The council and the good side of graffiti

p2277-Mik-Shida-2 By DANIELLE deBRENNI

 

The Alice Springs Town Council has its problems with graffiti but next month it will co-sponsor a festival that includes a workshop teaching the often troubling art form.

 

At least that was the plan until the workshop was cancelled – apparently over some people not having an Ochre Card which is required by anyone teaching children, whether graffiti or other things.

 

The workshop organisers are saying they are seeking discussions – watch this space.

 

The function was due to be part of a Youth Arts and Music Development Festival starting on October 24 and sponsored by the council, in conjunction with the Alice Springs Youth Action Group.

 

It was due to feature graffiti artist Mik Shida whose work (pictured) is well known throughout Australian capital cities and internationally.

 

Deputy Mayor Steve Brown, who has been known to be opposed to graffiti in public places of Alice, says although he wouldn’t describe himself as a connoisseur of the art form, he does recognize the skill and creativity required to produce such works.

 

“People of world renowned skills are always welcome in our community. It is great exposure for both parties [Mr Shida and our community] and we should always be open to new ideas and interested in seeing ourselves through the eyes of a highly successful visitor.”

 

p2277-Mik-Shida-1The workshop will be focusing on the use of spray paint as a medium and aiding the development of individuals’ skills.

 

“Given that there does exist a legal well-recognized and accepted form of graffiti art I guess that it should be taught to those interested in learning the skills,” Mr Brown says.

 

“I’d much rather see people actively engaged in classroom settings, learning an art, rather than idly roaming the streets, spray can in hand.”

 

The workshop – if it goes ahead – will be open to the Alice Springs public, for ages 12 to 21, over three weeks.

 

Participants’ work will be displayed in an exhibition at Witchettys, Araluen, on November 20.

 

 

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6 Comments (starting with the most recent)

NB: If you want to reply to a previous comment, start your comment with this notation: @n where n is the number of the comment you want to reply to.
  1. Evelyne Roullet
    Posted September 25, 2015 at 2:31 pm

    Totally agree with David Oakes. Graffiti is art, and I would love graffiti artists to come and paint my horrible fence lines, one of them belong to the council as it is an alley. (I will supply the paint.)
    Graffiti range from simple written words to elaborate wall paintings, and they have existed since ancient times, with examples dating back to Ancient Egypt, Ancient Greece, and the Roman Empire.The term graffiti referred to the inscriptions, figure drawings, and such, found on the walls of ancient sepulchres or ruins, as in the Catacombs of Rome or at Pompei.

    “I am an urban artist
    painting up the town
    creating an impression
    designed to make you frown.

    Do you hate my slogans
    my anti capitalist tirade?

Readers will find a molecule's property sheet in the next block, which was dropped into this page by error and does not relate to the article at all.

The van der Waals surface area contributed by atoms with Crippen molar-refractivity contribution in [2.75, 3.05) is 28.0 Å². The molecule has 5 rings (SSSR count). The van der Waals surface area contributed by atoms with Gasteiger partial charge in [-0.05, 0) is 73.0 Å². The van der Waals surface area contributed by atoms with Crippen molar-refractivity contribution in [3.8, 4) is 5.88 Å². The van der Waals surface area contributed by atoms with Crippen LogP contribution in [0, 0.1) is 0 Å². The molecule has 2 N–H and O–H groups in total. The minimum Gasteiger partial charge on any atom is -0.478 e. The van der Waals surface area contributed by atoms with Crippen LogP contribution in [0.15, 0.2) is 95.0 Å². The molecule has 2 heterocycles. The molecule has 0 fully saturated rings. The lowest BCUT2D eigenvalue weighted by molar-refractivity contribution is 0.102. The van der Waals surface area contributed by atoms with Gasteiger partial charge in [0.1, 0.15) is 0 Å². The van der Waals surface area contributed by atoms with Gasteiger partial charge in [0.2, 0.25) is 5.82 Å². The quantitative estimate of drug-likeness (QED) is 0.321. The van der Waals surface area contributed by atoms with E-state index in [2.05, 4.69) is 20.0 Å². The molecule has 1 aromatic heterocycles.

I aim to cause frustration
    to annoy the monied brigade.

    Life, it isn’t fair
    I know not to expect too much
    and not a single bastard will help me
    so I kick them into touch.

    You can clean away the graffiti
    place cameras on the wall
    but one thing that you can’t destroy
    is my mean and brooding soul.

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  2. Posted September 25, 2015 at 3:04 am

    Graffiti wins hands down over cement, cements just grey,
    Graffiti has vitality, concrete is grey,
    Graffiti is today, corrugated iron is grey,
    Graffiti tells a story, in colours, not in black and white but also not in grey.
    Graffiti is hieroglyphics, runes and geoglyphs. From Egypt to Britain to Peru.
    Graffiti is on the walls of caves.
    Graffiti is just another persons expression.
    Let it be taught, so it’s good.
    So organise the ochre card and lets have some quality graffiti.
    because bad Graffiti is close to grey.

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  3. Joel Olzomer
    Posted September 23, 2015 at 4:06 pm

    There are quite a few exemptions in regards to the requirement of an Ochre card (http://www.workingwithchildren.nt.gov.au/clearance.html). Besides, getting clearance is a fairly quick and easy exercise. Cancelling an event for this reason seems a little … odd?
    On another topic, I believe I read somewhere recently that the council has not once paid out a single reward for the dobbing in of a vandal that lead to a prosecution.
    I guess this is not surprising. I recall sending a photo of several vandals, caught in the act, with faces clearly visible to the main ASTC email – I did not even get a response.

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  4. The Barkly Magpie
    Posted September 23, 2015 at 3:04 pm

    Hope they are more careful than others have been in the past to ensure it doesn’t become a workshop on the use of spray paint as an inhalant.

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  5. Evelyne Roullet
    Posted September 23, 2015 at 2:56 pm

    It is easy to get an Ochre Card. Application forms may be obtained on line http://www.workingwithchildren.nt.gov.au/application.html or from one of the following places:
    Northern Territory Police Stations (for locations see http://www.nt.gov.au/pfes)
    Territory Business Centres (TBC) Alice Springs.

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  6. Hal Duell
    Posted September 23, 2015 at 12:54 pm

    Graffiti is exciting. Hopefully ASTC can find someone with an Ochre Card to get this workshop up and running.

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